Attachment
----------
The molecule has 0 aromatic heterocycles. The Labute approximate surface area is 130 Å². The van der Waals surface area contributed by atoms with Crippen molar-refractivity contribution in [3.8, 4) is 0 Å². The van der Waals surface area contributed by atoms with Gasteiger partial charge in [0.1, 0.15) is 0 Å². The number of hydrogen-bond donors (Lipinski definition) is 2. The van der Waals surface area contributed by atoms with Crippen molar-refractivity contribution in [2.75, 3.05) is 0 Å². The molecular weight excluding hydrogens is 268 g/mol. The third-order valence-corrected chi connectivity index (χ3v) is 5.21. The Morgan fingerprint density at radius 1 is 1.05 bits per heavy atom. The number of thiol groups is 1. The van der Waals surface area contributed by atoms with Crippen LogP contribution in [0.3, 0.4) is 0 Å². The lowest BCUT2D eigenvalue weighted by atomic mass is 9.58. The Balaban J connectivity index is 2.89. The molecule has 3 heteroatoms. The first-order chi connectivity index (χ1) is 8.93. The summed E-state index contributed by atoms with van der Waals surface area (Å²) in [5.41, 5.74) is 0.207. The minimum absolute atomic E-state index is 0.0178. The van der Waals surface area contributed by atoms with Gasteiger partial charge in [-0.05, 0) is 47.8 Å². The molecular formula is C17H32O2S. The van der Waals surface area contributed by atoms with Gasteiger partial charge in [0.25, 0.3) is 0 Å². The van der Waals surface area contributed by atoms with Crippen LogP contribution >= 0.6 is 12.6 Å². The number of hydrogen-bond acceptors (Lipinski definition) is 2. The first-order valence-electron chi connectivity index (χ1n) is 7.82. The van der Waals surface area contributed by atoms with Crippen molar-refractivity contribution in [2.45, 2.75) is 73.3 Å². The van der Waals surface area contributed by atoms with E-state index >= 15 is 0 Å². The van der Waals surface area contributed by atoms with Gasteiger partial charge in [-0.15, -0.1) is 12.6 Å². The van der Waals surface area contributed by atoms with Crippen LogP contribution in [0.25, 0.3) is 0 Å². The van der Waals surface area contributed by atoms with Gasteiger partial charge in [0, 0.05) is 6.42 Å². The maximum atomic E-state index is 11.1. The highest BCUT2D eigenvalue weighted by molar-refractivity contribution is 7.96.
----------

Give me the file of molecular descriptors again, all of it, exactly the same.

The molecule has 0 aromatic heterocycles. The Labute approximate surface area is 130 Å². The van der Waals surface area contributed by atoms with Crippen molar-refractivity contribution in [3.8, 4) is 0 Å². The van der Waals surface area contributed by atoms with Gasteiger partial charge in [0.1, 0.15) is 0 Å². The number of hydrogen-bond donors (Lipinski definition) is 2. The van der Waals surface area contributed by atoms with Crippen molar-refractivity contribution in [2.75, 3.05) is 0 Å². The molecular weight excluding hydrogens is 268 g/mol. The third-order valence-corrected chi connectivity index (χ3v) is 5.21. The Morgan fingerprint density at radius 1 is 1.05 bits per heavy atom. The number of thiol groups is 1. The van der Waals surface area contributed by atoms with Crippen LogP contribution in [0.3, 0.4) is 0 Å². The lowest BCUT2D eigenvalue weighted by atomic mass is 9.58. The Balaban J connectivity index is 2.89. The molecule has 3 heteroatoms. The first-order chi connectivity index (χ1) is 8.93. The summed E-state index contributed by atoms with van der Waals surface area (Å²) in [5.41, 5.74) is 0.207. The minimum absolute atomic E-state index is 0.0178. The van der Waals surface area contributed by atoms with Gasteiger partial charge in [-0.05, 0) is 47.8 Å². The molecular formula is C17H32O2S. The van der Waals surface area contributed by atoms with Gasteiger partial charge in [0.25, 0.3) is 0 Å². The van der Waals surface area contributed by atoms with Crippen LogP contribution >= 0.6 is 12.6 Å². The number of hydrogen-bond acceptors (Lipinski definition) is 2. The first-order valence-electron chi connectivity index (χ1n) is 7.82. The van der Waals surface area contributed by atoms with Crippen molar-refractivity contribution in [2.45, 2.75) is 73.3 Å². The van der Waals surface area contributed by atoms with E-state index >= 15 is 0 Å². The van der Waals surface area contributed by atoms with Gasteiger partial charge in [-0.15, -0.1) is 12.6 Å². The van der Waals surface area contributed by atoms with Crippen LogP contribution in [0.25, 0.3) is 0 Å². The van der Waals surface area contributed by atoms with Gasteiger partial charge in [0, 0.05) is 6.42 Å². The maximum atomic E-state index is 11.1. The highest BCUT2D eigenvalue weighted by molar-refractivity contribution is 7.96.